Banks face a host of headwinds in the current low-rate environment, according to FBR's Paul Miller and RBC's Gerard Cassidy. » Read More
The Dow rallied on Wednesday after strong results from Wells Fargo lifted the entire banking sector to it’s biggest one day gain in almost two decades. What's the "Word on the Street?"
Stocks closed lower following a zig-zag day marked by a plunge in oil and a barrage of statements and news from economic policy makers, and a resurgence for the beaten-down financial sector.
Stocks fell sharply after Federal Reserve Chairman Ben Bernanke issued a dour forecast ahead for the US economy, saying more hard times are on their way that will pose a major challenge to policy makers.
Mr. Bernanke's job is to walk the fine line between acknowledging--and defending--the Fed's expanding role in the regulation of investment banking, and not appearing to be coddling excessive risk-takers.
U.S. Bancorp posted a larger-than-expected 18 percent decline in quarterly profit due to mounting housing-related credit losses, and said that tough economic conditions will cause more loans to go bad.
You thought IndyMac was it? Nope. Here's your how-to for getting through.
Banks are oversold and cheap by historical standards, and while a few that report decent numbers will definitely bounce, it is unlikely to eliminate worries over more capital raising. There's additional worries, as now many are concerned with deterioration in other parts of the banks' portfolios...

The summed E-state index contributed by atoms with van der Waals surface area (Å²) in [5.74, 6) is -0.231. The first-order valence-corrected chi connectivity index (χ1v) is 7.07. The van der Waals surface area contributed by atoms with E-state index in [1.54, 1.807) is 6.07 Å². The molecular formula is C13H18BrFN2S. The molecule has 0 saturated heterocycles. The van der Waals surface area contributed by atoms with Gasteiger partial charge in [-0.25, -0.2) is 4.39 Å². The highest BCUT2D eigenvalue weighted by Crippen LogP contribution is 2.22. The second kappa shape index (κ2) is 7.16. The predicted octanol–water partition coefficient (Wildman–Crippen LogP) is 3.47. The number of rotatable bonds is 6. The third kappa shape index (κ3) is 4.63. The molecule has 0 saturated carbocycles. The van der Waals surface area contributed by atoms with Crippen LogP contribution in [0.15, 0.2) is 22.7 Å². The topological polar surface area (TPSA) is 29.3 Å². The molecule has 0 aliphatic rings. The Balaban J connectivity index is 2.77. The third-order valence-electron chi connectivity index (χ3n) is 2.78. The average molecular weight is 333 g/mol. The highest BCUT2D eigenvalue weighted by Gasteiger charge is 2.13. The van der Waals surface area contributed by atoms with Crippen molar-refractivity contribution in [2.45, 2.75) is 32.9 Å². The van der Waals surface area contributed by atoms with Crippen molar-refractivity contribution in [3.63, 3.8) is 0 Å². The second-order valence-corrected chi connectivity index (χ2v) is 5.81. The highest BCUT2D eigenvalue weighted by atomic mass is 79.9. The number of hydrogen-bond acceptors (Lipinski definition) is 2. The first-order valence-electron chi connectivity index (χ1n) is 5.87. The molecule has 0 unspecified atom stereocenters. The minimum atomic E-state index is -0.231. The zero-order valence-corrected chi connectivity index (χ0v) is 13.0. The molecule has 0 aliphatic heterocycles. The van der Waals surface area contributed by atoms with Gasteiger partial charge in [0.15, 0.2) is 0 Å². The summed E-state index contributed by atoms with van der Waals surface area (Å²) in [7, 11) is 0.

Anxiety about the cost of raising money triggered some serious selling that ended with blood running down the Street...
The week was a mixed bag of economic and market news, most of it on the negative side. Oil prices continued to hit record highs, the market officially entered bear territory and the European Central Bank socked it to the U.S. by raising rates a quarter-point. Despite all of this, CNBC guests found bright spots in steel, financials, tech and international stocks.
Wall Street is bracing for a big round of second-quarter earnings reports that few expect to deliver good news for the state of corporate America.
Shares of Warren Buffett's Berkshire Hathaway are down almost 20 percent from their all-time closing high of last December. Wall Street's generally accepted definition of a 'bear market' involves a 20 percent drop from a recent high. Yesterday, Berkshire shares dipped into bear territory on an intraday basis, before recovering to close at $120,100 .. a 19.5 percent drop from its all-time closing high of $149,200, set on December 10.
The market may be headed south, but that doesn't mean your portfolio has to follow suit. To give investors an edge, CNBC asked the market experts for their best stock picks now.
Investing in financials or trading technology stocks? Marc Pado, market strategist for Cantor Fitzgerald U.S., and Dan Genter, CEO of RNC Genter Capital Management, offer CNBC their stock picks.
U.S. banks may need to raise $65 billion of additional capital to cope with mounting losses from a global credit crisis that will not peak until 2009, Goldman Sachs & Co analysts said on Tuesday.
Cramer makes the call on viewers' favorite stocks.
The Dow closed higher after retreating oil prices and a tame reading of core U.S. consumer prices eased inflation fears. What's the "Word on the Street?"
Ben Steverman cautions investors not to paint financial stocks with a broad brush. He urges investment hunters to look at these "non-toxic" financial stocks.
Oil dominated the news again during the week, though crude prices fell back for a change. Economic data also moved the markets, which finished up for the week.
KeyCorp dropped 12% Wednesday after underestimating its exposure to bad loans. Has the subprime slime spread all the way to the neighborhood bank?
Investors who spent the past nine months avoiding the US stock market and economy by snapping up multinational companies are now coming back home.